Duayne Hatchett credits his grandmother with encouraging his interest in art. Born in Shawnee, Oklahoma in 1925, Hatchett was raised by his grandmother during the Depression. He began his studies at the University of Missouri, but enlisted during World War II and served as a fighter pilot. While in Paris, Hatchett constantly visited the Louvre. Upon his return he enrolled at the University of Oklahoma and received his BFA in 1950 and an MFA in Painting two years later. Hatchett taught at Oklahoma City University, the University of Tulsa, Ohio State University, and the University of Buffalo, where he became head of the sculpture department in 1968, a position he held for twenty-four years.
In the 1950s, Hatchett worked with found materials. The sculptures, influence by his training as fighter pilot—with its emphasis on mathematics and physics–explored the themes of flight and escape from density. In the 1960s, the artist realized that the found materials did not lend themselves to the forms that he felt were necessary for his work. He moved toward Minimalism, working with steel and aluminum. The new materials required Hatchett to plan his work in advance, and he began building models and mock-ups of his sculptures. His sculptures took on the relationship to space, rather than mass. They delved into the juxtapositions created by the different placement of lines and planes, surreptitiously defining spatial volumes. In the 1970s, Hatchett investigated the possible unions among six planes moving through space, discovering that the most exciting composition was compressed and relatively shallow.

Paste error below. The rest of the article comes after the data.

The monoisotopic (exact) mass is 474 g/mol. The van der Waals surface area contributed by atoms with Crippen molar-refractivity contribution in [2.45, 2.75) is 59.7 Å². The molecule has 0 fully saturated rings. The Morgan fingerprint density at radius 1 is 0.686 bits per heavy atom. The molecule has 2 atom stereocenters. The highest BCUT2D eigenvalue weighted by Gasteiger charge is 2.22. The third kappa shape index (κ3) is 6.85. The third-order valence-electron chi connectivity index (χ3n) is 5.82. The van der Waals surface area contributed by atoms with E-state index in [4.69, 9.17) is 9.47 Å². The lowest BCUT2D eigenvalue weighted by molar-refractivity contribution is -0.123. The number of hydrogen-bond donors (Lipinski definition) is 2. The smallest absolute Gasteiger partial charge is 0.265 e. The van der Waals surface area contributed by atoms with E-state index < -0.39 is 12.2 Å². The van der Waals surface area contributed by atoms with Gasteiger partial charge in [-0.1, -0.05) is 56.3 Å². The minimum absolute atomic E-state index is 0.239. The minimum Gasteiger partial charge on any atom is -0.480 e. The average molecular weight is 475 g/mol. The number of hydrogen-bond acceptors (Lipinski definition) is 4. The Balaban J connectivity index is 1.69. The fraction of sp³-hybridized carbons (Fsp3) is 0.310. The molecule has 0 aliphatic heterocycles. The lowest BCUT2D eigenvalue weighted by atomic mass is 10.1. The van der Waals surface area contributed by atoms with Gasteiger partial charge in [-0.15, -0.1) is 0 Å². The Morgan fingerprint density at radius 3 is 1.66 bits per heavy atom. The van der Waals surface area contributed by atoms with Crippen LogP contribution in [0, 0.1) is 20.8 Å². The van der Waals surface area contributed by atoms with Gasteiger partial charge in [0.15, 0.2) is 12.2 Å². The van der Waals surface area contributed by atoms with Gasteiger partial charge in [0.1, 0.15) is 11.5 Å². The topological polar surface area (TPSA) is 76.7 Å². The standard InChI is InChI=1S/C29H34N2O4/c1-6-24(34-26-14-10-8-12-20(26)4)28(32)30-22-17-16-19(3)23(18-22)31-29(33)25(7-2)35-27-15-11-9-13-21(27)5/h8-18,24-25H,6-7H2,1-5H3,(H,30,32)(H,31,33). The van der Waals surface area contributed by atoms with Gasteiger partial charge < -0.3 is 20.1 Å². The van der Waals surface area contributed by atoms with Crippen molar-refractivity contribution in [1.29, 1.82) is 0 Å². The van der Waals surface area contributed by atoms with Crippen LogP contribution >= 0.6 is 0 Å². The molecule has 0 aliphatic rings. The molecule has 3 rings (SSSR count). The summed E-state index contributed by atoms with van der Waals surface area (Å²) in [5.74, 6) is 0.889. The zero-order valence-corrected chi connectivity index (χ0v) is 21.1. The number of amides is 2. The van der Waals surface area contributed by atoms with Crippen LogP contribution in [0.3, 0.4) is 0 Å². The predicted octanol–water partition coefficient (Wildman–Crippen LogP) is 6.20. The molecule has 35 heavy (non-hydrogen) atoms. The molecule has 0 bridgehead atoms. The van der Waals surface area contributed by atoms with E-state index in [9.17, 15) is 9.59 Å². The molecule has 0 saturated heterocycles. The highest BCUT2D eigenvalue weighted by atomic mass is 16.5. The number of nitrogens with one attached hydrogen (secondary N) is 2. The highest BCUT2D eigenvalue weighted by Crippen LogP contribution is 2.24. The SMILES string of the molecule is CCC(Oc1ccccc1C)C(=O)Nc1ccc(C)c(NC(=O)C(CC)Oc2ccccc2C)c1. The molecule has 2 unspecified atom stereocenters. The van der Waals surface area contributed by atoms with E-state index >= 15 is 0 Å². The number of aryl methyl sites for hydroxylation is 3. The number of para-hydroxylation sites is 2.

Rainbow, created in 1970, belongs to the series of sculptures exploring the definition of volumes in space. The aluminum structure, painted blue, resembles, as the name suggests, two rainbows joined at one end. The sculpture begins as one thick piece, placed on a diagonal, and split apart into space, opening up into a curving gesture that both slices and engulfs the area. The work’s diagonal and curves add movement and energy to the piece. When viewed from a certain angle, the sculpture appears to be fighting with itself, pushing and pulling in opposite directions. The rainbow components further investigate the idea of volume and space. They consist of two planes each with a small void running between the planes. This void, which Hatchett calls a “reveal”, is placed purposefully to add dynamism to the relationship between the planes, as well as between the planes and the space they bisect.